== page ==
Solasta: Crown of the Magister Gamescom 2019 Preview – Tabletop Videogaming
Tabletop RPGs are never something I've been able to play. I've been interested in the likes of Dungeons & Dragons for a long time, but without a regular party to play with, I've had to give up the hope. But when those familiar tabletop mechanics are brought into a single-player campaign, well now you have something both deep and accessible to someone like me. Thus, we have Solasta: Crown of the Magister, a classic grid-based RPG, but reimagined in the modern era.
In true RPG style, you bring together a gang of oddballs and take jobs for people, explore dungeons, and kill a whole slew of monsters. Each character in Solasta is a different class, and just like in tabletop games, has their own special abilities. Even in dialogue, those conversational stat-checks that open up new options are split between the whole party, with your large, stoic knight boasting intimidation skills, while your nimble rogue cheekily uses guile to get through the chatter.
Everything in Solasta is bound to grid. Even moving through a dungeon must be done adhering to the grid, clicking your way through dangerous areas and using the environment to make new paths. Eventually, monsters get involved, and Solasta shows how its mechanics influence combat. Every option you make in battle has a dice roll associated with it, and should that die land unfavorably, your damage might be low, or worse, it might render your attack entirely ineffective. It gives every move a risk vs reward scenario, where no option can ever be perfect.
The attacks you use, the position you take on the map, the weapons you equip yourself with, everything can mean the difference between victory and defeat. Where you position your units on the map will determine whether they get a cover bonus, XCOM-style, and of course, you'll also be positioning enemies strategically to unleash large AOE spells on them. Push enemies off balconies, or push them together to make the most of your larger attacks. Your options are limitless, and as long as the dice are on your side, you can win.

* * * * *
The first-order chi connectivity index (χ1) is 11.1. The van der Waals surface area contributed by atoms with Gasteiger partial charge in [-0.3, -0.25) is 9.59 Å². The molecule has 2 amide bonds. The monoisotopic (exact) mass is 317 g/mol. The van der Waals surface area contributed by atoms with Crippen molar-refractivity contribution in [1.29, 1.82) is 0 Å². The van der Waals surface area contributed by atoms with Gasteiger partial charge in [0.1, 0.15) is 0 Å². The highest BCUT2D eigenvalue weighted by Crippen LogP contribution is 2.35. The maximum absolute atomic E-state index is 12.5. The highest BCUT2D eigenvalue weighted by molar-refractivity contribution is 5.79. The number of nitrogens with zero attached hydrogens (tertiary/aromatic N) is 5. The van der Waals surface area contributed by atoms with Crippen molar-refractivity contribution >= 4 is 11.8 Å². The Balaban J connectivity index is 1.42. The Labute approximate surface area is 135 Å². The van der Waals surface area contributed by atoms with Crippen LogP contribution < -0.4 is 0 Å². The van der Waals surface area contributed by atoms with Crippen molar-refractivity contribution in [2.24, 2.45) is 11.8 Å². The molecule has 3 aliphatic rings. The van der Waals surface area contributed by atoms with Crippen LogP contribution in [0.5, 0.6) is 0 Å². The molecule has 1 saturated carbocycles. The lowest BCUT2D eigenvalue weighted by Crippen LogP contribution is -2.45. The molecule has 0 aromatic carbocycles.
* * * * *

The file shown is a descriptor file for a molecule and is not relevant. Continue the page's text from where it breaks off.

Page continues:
Everything about Solasta is deep. Characters appear to be fleshed out and interesting as they chat in cutscenes, and the expansive selection of attacks, spells, weapons and more make the combat feel dynamic and ever-evolving. But of course, you would expect that from most RPGs. The question is, what makes Solasta unique?
Well, to me Solasta's unique appeal is really fusing turn-based grid RPGs with those traditional tabletop mechanics and making them easy to approach and understand. The gameplay can easily be taught to a fan of XCOM, or Fire Emblem, and can give these players an opportunity to play a style of game that they've missed.
And having said all that, it's early days. While Solasta: Crown of the Magister is definitely unique and interesting, it is yet to be seen how deep and interesting its combat and characters can truly become. Signs are good, and with a little polish, Solasta can become a cult classic - but probably not much more than that.
As of right now, the game has rough edges, admittedly, but the fact that Tactical Adventures were willing to launch a pre-alpha demo on Steam for everyone to try out is incredibly bold, and the quality of the demo thus far only speaks to the heights that can be achieved by the team, with enough funding and support. As such, Solasta: Crown of the Magister is up for funding on Kickstarter, but before you look at the page, download the demo on Steam and see for yourself whether it's a game you want to support. If you're a hardcore tabletop fan or RPG lover, then this might be the perfect game for you.
The game is now seeking funding on Kickstarter.